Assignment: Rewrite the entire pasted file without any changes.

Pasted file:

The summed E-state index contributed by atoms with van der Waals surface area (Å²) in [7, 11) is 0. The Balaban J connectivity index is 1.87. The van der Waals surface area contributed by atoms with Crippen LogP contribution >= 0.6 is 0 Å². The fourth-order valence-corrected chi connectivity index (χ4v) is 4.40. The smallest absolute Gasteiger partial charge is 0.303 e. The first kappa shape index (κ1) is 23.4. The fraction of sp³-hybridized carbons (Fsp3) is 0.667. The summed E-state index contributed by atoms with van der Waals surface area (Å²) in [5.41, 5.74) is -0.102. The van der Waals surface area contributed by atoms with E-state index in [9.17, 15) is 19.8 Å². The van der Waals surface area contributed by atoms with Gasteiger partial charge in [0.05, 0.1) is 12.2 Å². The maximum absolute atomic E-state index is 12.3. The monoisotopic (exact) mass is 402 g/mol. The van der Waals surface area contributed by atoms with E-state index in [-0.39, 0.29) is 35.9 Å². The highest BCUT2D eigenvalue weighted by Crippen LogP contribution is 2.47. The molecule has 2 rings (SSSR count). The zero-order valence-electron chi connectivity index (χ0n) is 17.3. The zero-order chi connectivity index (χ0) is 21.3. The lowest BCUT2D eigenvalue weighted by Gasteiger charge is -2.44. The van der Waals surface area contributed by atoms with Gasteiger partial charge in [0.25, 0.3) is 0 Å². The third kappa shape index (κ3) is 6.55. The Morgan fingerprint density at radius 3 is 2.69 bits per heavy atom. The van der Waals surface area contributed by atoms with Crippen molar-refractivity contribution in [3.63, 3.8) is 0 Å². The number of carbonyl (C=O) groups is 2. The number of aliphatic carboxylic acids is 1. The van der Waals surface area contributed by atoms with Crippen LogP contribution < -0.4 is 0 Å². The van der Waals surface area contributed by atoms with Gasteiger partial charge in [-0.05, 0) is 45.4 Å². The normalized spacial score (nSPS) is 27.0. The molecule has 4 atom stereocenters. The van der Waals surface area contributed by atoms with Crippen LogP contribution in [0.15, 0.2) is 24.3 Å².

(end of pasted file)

The summed E-state index contributed by atoms with van der Waals surface area (Å²) in [7, 11) is 0. The Balaban J connectivity index is 1.87. The van der Waals surface area contributed by atoms with Crippen LogP contribution >= 0.6 is 0 Å². The fourth-order valence-corrected chi connectivity index (χ4v) is 4.40. The smallest absolute Gasteiger partial charge is 0.303 e. The first kappa shape index (κ1) is 23.4. The fraction of sp³-hybridized carbons (Fsp3) is 0.667. The summed E-state index contributed by atoms with van der Waals surface area (Å²) in [5.41, 5.74) is -0.102. The van der Waals surface area contributed by atoms with E-state index in [9.17, 15) is 19.8 Å². The van der Waals surface area contributed by atoms with Gasteiger partial charge in [0.05, 0.1) is 12.2 Å². The maximum absolute atomic E-state index is 12.3. The monoisotopic (exact) mass is 402 g/mol. The van der Waals surface area contributed by atoms with E-state index in [-0.39, 0.29) is 35.9 Å². The highest BCUT2D eigenvalue weighted by Crippen LogP contribution is 2.47. The molecule has 2 rings (SSSR count). The zero-order valence-electron chi connectivity index (χ0n) is 17.3. The zero-order chi connectivity index (χ0) is 21.3. The lowest BCUT2D eigenvalue weighted by Gasteiger charge is -2.44. The van der Waals surface area contributed by atoms with Gasteiger partial charge in [0.25, 0.3) is 0 Å². The third kappa shape index (κ3) is 6.55. The Morgan fingerprint density at radius 3 is 2.69 bits per heavy atom. The van der Waals surface area contributed by atoms with Crippen molar-refractivity contribution in [3.63, 3.8) is 0 Å². The number of carbonyl (C=O) groups is 2. The number of aliphatic carboxylic acids is 1. The van der Waals surface area contributed by atoms with Crippen LogP contribution < -0.4 is 0 Å². The van der Waals surface area contributed by atoms with Gasteiger partial charge in [-0.05, 0) is 45.4 Å². The normalized spacial score (nSPS) is 27.0. The molecule has 4 atom stereocenters. The van der Waals surface area contributed by atoms with Crippen LogP contribution in [0.15, 0.2) is 24.3 Å².